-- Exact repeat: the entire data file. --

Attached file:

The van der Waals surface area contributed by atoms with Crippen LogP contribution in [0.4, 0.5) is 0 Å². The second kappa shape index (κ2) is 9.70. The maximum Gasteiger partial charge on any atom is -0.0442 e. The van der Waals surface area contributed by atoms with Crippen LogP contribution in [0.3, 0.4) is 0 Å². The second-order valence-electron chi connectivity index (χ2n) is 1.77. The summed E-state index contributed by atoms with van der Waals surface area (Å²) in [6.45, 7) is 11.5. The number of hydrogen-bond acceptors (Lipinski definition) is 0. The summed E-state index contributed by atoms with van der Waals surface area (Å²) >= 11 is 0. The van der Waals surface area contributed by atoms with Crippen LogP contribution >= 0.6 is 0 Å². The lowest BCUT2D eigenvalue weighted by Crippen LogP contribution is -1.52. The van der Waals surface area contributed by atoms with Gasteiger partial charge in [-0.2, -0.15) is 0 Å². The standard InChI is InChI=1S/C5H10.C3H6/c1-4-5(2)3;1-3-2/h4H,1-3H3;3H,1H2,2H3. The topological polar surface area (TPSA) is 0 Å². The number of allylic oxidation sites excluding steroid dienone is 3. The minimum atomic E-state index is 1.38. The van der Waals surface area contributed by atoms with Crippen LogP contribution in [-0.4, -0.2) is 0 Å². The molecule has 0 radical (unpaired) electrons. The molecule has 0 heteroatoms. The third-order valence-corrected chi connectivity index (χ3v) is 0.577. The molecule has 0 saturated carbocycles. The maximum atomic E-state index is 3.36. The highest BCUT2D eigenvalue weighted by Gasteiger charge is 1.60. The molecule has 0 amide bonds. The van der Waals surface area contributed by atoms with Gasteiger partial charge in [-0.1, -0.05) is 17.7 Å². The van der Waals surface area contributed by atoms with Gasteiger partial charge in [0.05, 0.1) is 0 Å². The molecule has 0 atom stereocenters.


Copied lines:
The van der Waals surface area contributed by atoms with Crippen LogP contribution in [0.4, 0.5) is 0 Å². The second kappa shape index (κ2) is 9.70. The maximum Gasteiger partial charge on any atom is -0.0442 e. The van der Waals surface area contributed by atoms with Crippen LogP contribution in [0.3, 0.4) is 0 Å². The second-order valence-electron chi connectivity index (χ2n) is 1.77. The summed E-state index contributed by atoms with van der Waals surface area (Å²) in [6.45, 7) is 11.5. The number of hydrogen-bond acceptors (Lipinski definition) is 0. The summed E-state index contributed by atoms with van der Waals surface area (Å²) >= 11 is 0. The van der Waals surface area contributed by atoms with Crippen LogP contribution >= 0.6 is 0 Å². The lowest BCUT2D eigenvalue weighted by Crippen LogP contribution is -1.52. The van der Waals surface area contributed by atoms with Gasteiger partial charge in [-0.2, -0.15) is 0 Å². The standard InChI is InChI=1S/C5H10.C3H6/c1-4-5(2)3;1-3-2/h4H,1-3H3;3H,1H2,2H3. The topological polar surface area (TPSA) is 0 Å². The number of allylic oxidation sites excluding steroid dienone is 3. The minimum atomic E-state index is 1.38. The van der Waals surface area contributed by atoms with Crippen LogP contribution in [-0.4, -0.2) is 0 Å². The molecule has 0 radical (unpaired) electrons. The molecule has 0 heteroatoms. The third-order valence-corrected chi connectivity index (χ3v) is 0.577. The molecule has 0 saturated carbocycles. The maximum atomic E-state index is 3.36. The highest BCUT2D eigenvalue weighted by Gasteiger charge is 1.60. The molecule has 0 amide bonds. The van der Waals surface area contributed by atoms with Gasteiger partial charge in [-0.1, -0.05) is 17.7 Å². The van der Waals surface area contributed by atoms with Gasteiger partial charge in [0.05, 0.1) is 0 Å². The molecule has 0 atom stereocenters.